Paragon's chief market analyst, Patrick Carlisle, was extensively quoted in a front page article by Amy Hoak in the Wall Street Journal online edition regarding low-ball offers. The complete article is here:
The complete article is here.
Here are the excerpted quotes (under the headings under which they appear). They by no means constitute a comprehensive analysis of the complicated subject of making and negotiating offers:
“Other sellers will choose to let their listings expire and try again next year. They, too, may be willing to make a deal in order to sell their properties, even if they're no longer actively trying to sell their place, says Patrick Carlisle, chief market analyst for Paragon Real Estate Group in San Francisco. The key to making an aggressive "lowball" offer on a home is to start by finding properties that have languished on the market for a long time. The softer the market, the more likely the strategy will work, Mr. Carlisle says.
1. Understand the market
Before submitting an offer, your real-estate agent should do a full comparative market analysis of the property to determine what its fair market value is, Mr. Carlisle says.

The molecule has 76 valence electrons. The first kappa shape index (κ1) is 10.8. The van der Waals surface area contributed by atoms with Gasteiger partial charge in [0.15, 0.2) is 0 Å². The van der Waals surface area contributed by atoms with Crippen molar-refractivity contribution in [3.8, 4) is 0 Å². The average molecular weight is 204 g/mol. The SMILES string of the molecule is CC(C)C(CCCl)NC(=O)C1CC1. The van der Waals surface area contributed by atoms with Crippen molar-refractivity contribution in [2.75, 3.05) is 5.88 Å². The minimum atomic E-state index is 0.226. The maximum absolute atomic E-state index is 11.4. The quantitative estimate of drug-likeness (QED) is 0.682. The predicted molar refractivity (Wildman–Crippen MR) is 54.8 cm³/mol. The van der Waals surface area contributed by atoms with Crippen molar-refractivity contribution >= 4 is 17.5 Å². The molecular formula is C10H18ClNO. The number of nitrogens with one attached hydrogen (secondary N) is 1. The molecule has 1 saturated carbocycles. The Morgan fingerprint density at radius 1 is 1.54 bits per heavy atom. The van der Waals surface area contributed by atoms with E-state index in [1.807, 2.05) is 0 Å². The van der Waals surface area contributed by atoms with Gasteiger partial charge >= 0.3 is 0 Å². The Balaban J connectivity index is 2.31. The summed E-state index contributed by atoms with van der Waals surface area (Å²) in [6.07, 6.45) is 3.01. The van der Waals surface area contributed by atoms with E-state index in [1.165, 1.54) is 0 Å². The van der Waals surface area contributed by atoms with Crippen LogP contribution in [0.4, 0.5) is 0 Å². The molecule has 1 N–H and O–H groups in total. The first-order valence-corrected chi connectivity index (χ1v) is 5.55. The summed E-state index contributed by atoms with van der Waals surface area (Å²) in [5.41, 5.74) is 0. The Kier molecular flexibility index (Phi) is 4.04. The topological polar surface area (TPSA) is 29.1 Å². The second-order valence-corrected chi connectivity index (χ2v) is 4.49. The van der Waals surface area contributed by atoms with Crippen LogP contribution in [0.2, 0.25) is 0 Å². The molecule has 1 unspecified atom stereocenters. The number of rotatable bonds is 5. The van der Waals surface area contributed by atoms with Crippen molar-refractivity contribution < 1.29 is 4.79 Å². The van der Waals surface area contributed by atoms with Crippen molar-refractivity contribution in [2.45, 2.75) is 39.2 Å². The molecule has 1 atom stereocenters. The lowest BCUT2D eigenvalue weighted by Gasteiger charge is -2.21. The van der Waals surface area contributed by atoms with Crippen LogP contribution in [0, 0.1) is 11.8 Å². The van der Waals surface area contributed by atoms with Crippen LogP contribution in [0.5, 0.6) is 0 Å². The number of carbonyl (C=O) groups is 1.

2. Pick the right real-estate agent
Some real-estate agents caution buyers against making an offer that is so low it could offend the seller and halt the negotiation process.
But sometimes agents are too reluctant to make aggressive offers, Mr. Carlisle says. They may be more focused on completing a deal and collecting their commission, rather than making the best deal. Or their negotiation skills might not be up to par.
"If it's an appealing, well-priced property that has five or six offers on it, well, going in 10% or 20% under asking isn't going to get you anywhere," he says. But on a property that has been overlooked by the market and doesn't have multiple bidders, it often doesn't hurt to go in low.
3. Know what you're willing to pay
Before negotiations begin, it's important for a buyer to decide what his walk-away price is, Mr. Carlisle says. "At some price point, the deal is no longer worth doing, no matter how great the property."
4. Make a clean, easy offer
Also, have your financials in order from the start. Loan qualification is more difficult these days, so it's important to have a lender pre-approval letter, Mr. Carlisle says.”